Hebrews 10:12-13

Unless he is incoherently mad, he wouldn’t say this and then a few verses later say that any willful sin could take away our sacrifice for sins. Think about it like a normal person for a moment: how could you say He was sacrificed for sins and then say that if you sin, the sacrifice is no good? It is complete nonsense. Thinking that way is the very sin he is addressing, do you see it? Indeed the general and central message of the book of Hebrews is that Jesus’ blood is better than the old Jewish animal sacrifices, and he would naturally define fatal sin in reference to this. We assemble together to strengthen one another in Christ, and to stimulate one another to live fervent lives rooted in grace and truth (Hebrews 10:24), to affirm the sufficiency of Christ’s blood for one another.

Rest assured, your salvation is final

In every case, the question is this: is your salvation final? Are you eternally loved, forever accepted? Are there any conditions to your favor and acceptance by the Father? The cross of Christ declares that our judgement is complete and finished. Jesus Himself declared from the cross, that it is finished. You are now the one in the judgement seat, and God is on trial. Was He right, or was He wrong? Is the cross of Christ sufficient to save you? What deed of yours, good or bad, will you place above His death for you? If there is none, and your conscience is satisfied before God, then consider this: your judgement is over with! You are clean and clear, set free for all time from judgement! The favor of God is forever with you, because His death was final. You are truly saved. Bask in it, glory in it, rejoice in it, give thanks for it, and most of all, believe it!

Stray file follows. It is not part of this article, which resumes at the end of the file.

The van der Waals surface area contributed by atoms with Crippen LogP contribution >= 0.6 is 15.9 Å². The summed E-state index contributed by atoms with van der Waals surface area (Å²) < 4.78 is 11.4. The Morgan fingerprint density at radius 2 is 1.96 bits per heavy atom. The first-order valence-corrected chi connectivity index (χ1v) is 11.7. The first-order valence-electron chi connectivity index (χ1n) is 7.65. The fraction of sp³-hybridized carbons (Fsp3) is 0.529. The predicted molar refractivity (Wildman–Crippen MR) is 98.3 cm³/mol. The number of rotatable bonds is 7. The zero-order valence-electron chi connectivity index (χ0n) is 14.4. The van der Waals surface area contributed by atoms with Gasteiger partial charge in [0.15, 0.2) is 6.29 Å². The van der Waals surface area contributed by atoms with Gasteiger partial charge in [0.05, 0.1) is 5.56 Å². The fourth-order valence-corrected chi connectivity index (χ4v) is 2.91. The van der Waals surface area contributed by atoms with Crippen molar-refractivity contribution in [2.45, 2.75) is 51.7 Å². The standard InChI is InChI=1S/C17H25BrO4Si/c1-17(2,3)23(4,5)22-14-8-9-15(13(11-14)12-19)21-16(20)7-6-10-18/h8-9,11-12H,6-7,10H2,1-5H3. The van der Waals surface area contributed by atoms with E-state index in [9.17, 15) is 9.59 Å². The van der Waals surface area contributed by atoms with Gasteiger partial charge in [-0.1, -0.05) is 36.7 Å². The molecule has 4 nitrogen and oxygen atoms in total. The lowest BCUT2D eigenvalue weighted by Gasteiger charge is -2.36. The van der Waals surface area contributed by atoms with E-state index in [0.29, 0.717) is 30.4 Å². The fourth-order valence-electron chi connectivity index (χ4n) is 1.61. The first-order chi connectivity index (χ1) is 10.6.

Posted in The Cross of Christ and tagged .

3 Comments

  1. I will NEVER understand why people think this is “easy believism”. Maybe I am more degenerate than most, but killing my pride enough to say that there is NOTHING I can do to earn God’s favor has been the hardest work I have ever done.

  2. Sometimes (a lot actually) I am so hard-hearted about these things. It’s difficult to admit in my heart that I deserve to be punished for my sins. But when I consider what the Bible says, that “it is finished” and God is propitiated already, then my defenses come down and I can be more honest about my state, my sin. Is there something to this? Does grace lead to repentance? I think what’s going on is I really do know deep down that I am guilty, but I need some assurance before I can have the courage to admit it. The father forgave the prodigal before he even came home. I like to think that the son was able to truly change his mind about things when he experienced his father’s forgiveness, not just going home because he was starving. Am I right about this? Or is this an elaborate dodge on my part?